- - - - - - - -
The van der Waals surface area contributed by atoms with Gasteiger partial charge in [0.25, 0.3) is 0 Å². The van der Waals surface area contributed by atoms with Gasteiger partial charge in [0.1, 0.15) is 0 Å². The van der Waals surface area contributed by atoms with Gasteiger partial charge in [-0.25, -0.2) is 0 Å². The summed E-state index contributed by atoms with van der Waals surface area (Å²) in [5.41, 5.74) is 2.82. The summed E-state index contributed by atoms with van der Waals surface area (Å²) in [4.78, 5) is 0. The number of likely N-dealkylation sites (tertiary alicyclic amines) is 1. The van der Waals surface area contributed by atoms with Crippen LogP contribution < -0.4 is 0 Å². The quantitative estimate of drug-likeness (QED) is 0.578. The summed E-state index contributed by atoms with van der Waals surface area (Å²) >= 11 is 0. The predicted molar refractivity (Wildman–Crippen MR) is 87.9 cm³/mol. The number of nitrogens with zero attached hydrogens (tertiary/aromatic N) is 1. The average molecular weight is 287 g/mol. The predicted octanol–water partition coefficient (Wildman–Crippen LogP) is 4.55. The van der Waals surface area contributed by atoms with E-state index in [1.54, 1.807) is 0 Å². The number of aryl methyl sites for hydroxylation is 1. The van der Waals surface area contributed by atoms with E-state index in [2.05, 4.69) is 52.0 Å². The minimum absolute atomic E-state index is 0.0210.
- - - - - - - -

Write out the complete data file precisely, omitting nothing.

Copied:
The van der Waals surface area contributed by atoms with Gasteiger partial charge in [0.25, 0.3) is 0 Å². The van der Waals surface area contributed by atoms with Gasteiger partial charge in [0.1, 0.15) is 0 Å². The van der Waals surface area contributed by atoms with Gasteiger partial charge in [-0.25, -0.2) is 0 Å². The summed E-state index contributed by atoms with van der Waals surface area (Å²) in [5.41, 5.74) is 2.82. The summed E-state index contributed by atoms with van der Waals surface area (Å²) in [4.78, 5) is 0. The number of likely N-dealkylation sites (tertiary alicyclic amines) is 1. The van der Waals surface area contributed by atoms with Crippen LogP contribution < -0.4 is 0 Å². The quantitative estimate of drug-likeness (QED) is 0.578. The summed E-state index contributed by atoms with van der Waals surface area (Å²) >= 11 is 0. The predicted molar refractivity (Wildman–Crippen MR) is 87.9 cm³/mol. The number of nitrogens with zero attached hydrogens (tertiary/aromatic N) is 1. The average molecular weight is 287 g/mol. The predicted octanol–water partition coefficient (Wildman–Crippen LogP) is 4.55. The van der Waals surface area contributed by atoms with E-state index in [1.54, 1.807) is 0 Å². The number of aryl methyl sites for hydroxylation is 1. The van der Waals surface area contributed by atoms with E-state index in [2.05, 4.69) is 52.0 Å². The minimum absolute atomic E-state index is 0.0210.